The Massachusetts Statehouse in Boston. Credit: Massachusetts Office of Travel & Tourism / Flickr / Creative Commons

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The legislation would offer cities money to build microgrids, buy electric vehicles, and prepare for climate change.

A bill in the Massachusetts House that promises $1 billion in grants to promote clean energy and climate adaptation is getting a lot of attention in the state. Some environmental activists, however, worry that the initiative would do little to reduce carbon emissions and could even slow progress on climate change mitigation.

“It was touted as something that would deal with climate change, help local communities, and create jobs,” said Tim Cronin, policy manager for the Climate Action Business Association, a nonprofit that advocates for carbon pricing. “But if you are trying to deal with climate change, this is not the bill.”

The plan, known as GreenWorks, was first laid out in broad strokes by House Speaker Robert DeLeo in February. The announcement sparked excitement because the House has traditionally been unwilling to take bold action on climate change issues, said Deborah Donovan, Massachusetts director of the Acadia Center, a nonprofit that advocates for solutions to climate change.

A detailed bill (HD4234) was filed by Rep. Thomas Golden at the end of May. The legislation calls for a $1.3 billion commitment over 10 years. The money would be used to provide grants for municipalities for projects including the construction of microgrids, development of renewable energy projects, acquisition of electric vehicles, and implementation of infrastructure projects intended to improve resiliency to climate change.

The goals of the bill are laudable, environmental advocates agreed. However, there is concern about the intended funding mechanism. The program would be funded by the sale of bonds, an approach that gives the governor a lot of discretion to spend the money when and how he would like.

Of the total budget laid out for the program, about $300 million is designated to specific categories of projects. The remaining $1 billion, however, can be used on any of the goals listed in the bill. The governor can choose how much to raise and spend in any given year, and can allocate more or less money to different types of projects depending on the administration’s priorities.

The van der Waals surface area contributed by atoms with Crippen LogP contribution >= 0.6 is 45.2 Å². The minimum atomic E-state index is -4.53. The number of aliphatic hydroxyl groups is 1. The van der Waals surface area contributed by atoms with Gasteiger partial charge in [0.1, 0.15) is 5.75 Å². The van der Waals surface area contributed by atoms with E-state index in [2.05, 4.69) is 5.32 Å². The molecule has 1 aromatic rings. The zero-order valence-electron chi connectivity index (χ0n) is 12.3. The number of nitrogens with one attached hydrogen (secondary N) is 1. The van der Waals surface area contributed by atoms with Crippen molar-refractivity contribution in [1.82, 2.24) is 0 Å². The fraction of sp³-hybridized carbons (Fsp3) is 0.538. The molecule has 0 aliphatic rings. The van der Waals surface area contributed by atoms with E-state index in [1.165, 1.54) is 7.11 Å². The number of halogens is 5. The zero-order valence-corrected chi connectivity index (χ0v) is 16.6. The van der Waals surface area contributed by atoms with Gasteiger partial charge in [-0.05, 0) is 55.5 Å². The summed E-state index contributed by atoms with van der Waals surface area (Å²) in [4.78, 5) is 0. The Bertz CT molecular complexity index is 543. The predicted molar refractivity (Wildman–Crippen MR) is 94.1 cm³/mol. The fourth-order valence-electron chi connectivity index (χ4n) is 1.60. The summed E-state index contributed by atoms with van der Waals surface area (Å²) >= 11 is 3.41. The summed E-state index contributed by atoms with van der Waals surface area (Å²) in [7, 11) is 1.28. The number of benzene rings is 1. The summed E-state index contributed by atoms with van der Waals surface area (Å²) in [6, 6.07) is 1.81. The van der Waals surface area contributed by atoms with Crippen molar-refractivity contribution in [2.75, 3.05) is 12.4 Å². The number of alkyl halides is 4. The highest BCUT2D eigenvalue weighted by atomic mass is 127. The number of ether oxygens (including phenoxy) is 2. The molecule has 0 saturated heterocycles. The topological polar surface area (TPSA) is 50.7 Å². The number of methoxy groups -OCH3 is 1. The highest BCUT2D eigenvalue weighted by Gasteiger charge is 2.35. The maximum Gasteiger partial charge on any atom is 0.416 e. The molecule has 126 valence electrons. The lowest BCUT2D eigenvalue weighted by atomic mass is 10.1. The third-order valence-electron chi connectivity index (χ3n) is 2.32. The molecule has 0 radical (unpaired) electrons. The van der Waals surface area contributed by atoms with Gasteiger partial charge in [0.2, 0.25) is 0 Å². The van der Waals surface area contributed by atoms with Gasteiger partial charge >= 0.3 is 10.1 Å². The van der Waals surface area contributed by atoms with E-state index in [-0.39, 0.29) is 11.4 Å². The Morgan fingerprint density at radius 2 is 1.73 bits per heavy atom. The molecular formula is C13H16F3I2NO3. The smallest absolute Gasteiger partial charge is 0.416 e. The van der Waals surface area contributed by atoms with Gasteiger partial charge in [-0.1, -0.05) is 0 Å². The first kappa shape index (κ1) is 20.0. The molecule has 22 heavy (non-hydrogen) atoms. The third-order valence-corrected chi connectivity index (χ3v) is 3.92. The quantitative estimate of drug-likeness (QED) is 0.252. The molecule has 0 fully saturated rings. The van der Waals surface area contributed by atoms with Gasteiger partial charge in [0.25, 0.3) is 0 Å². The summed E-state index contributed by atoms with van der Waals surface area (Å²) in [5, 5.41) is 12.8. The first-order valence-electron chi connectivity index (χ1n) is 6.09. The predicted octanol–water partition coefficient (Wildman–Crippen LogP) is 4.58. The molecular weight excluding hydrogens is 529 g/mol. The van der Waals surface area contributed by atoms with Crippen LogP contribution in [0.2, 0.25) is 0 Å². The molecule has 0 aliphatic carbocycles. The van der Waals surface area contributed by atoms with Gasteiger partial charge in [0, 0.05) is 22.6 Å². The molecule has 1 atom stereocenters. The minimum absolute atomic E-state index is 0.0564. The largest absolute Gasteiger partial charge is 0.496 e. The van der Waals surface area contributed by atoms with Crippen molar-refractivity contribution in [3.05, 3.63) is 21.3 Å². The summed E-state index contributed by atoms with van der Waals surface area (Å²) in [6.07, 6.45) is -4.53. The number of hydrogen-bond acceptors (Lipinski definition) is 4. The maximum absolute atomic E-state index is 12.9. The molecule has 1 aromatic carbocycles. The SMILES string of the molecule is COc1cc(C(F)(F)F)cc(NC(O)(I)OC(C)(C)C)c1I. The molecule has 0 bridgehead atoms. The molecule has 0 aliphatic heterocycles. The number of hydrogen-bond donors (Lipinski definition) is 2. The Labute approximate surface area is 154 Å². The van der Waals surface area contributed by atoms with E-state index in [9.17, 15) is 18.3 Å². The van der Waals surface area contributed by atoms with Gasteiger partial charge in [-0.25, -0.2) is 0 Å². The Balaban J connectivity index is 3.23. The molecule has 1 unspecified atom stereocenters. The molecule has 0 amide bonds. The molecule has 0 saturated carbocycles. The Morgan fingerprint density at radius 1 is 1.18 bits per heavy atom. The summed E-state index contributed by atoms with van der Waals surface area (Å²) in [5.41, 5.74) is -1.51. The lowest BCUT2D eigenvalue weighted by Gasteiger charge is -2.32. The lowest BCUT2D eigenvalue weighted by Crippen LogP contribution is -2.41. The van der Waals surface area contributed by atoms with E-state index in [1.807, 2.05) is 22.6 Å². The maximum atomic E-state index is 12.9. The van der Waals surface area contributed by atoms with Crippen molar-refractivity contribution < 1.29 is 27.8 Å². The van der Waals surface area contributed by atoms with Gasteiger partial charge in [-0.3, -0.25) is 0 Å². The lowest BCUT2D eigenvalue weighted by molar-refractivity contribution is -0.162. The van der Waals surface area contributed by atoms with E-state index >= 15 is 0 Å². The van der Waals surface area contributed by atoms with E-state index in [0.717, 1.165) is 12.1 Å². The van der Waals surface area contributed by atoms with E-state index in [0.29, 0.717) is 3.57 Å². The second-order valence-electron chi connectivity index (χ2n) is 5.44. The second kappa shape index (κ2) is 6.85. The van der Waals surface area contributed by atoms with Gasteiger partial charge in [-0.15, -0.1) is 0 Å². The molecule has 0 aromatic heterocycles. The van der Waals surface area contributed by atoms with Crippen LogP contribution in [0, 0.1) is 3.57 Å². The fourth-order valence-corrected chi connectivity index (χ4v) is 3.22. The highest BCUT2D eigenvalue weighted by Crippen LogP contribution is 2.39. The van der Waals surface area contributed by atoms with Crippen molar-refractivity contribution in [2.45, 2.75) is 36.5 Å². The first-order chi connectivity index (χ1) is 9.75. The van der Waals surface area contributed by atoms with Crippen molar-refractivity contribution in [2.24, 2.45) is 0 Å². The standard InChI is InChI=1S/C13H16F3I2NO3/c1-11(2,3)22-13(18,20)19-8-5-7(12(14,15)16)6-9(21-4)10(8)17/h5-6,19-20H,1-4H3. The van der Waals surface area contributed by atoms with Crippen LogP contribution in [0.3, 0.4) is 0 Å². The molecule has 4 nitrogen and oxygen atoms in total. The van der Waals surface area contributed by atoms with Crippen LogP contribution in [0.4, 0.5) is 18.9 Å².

This uncertainty is not good enough, Donovan said.

“We’re working with the Legislature to make it clear that we need more than an empty bag that could maybe get filled,” she said.

There is also reason to believe that current Gov. Charlie Baker, who will be in office through 2022, would be inclined to focus much of the GreenWorks spending on climate adaptation measures. Baker has proposed a small increase in the excise charged on real estate transfers; the revenue generated would fund infrastructure projects aimed at improving communities climate resiliency.

Baker’s bill, however, will face strong opposition from the real estate industry and is unlikely to pass, Cronin said. It is reasonable to believe, he said, that the governor would be eager to use GreenWorks funds to achieve those same goals, rather than focusing on efforts to boost clean energy.

Furthermore, the bill’s focus on municipal projects limits its potential to have a meaningful effect on carbon emissions, Cronin said. The new program would offer grants to municipal clean energy projects in two major areas: It would provide money to upgrade town vehicles from gas to electric, and it would fund the installation of microgrids connected to renewable energy sources.

But municipal vehicles and buildings generate such a small fraction of total emissions that these measures can’t really have much overall impact, Cronin said.

“The scope is way too narrow,” he said.

Perhaps the major concern though, is that the passage of this bill could make the House complacent and prevent the Legislature from passing more robust clean energy measures this session.

“There is a risk that, if this goes through, nobody else in the House will be able to move anything else because DeLeo says, ‘We’ve checked that box this year,’” Donovan said.

There are reasons to believe there might be some appetite for more legislative action, however, some said. Nancy Goodman, vice president for policy at the Environmental League of Massachusetts, agrees that the GreenWorks bill is not sufficient to reduce carbon emissions as much as necessary. But she is hopeful more proposals are in the works.

“My sense is that there is interest in doing more and legislative leaders have indicated that as well,” she said.

And Donovan gets the sense that the House’s traditional reluctance to deal aggressively with climate change issues may be changing.

“The membership now is different than it was in the last session,” Donovan said. “There are a lot of very active, progressive freshmen in particular in the House that are really very devoted to addressing climate change.”

Sarah Shemkus

Sarah is a longtime journalist who covers business, technology, sustainability, and the places they all meet. She has covered the workings of small-town government in New Hampshire, the doings of alleged swindlers and con men, and the minutiae of local food systems. Her work has appeared in the Guardian, the Boston Globe, TheAtlantic.com, Slate, and other publications. Sarah covers the state of Massachusetts.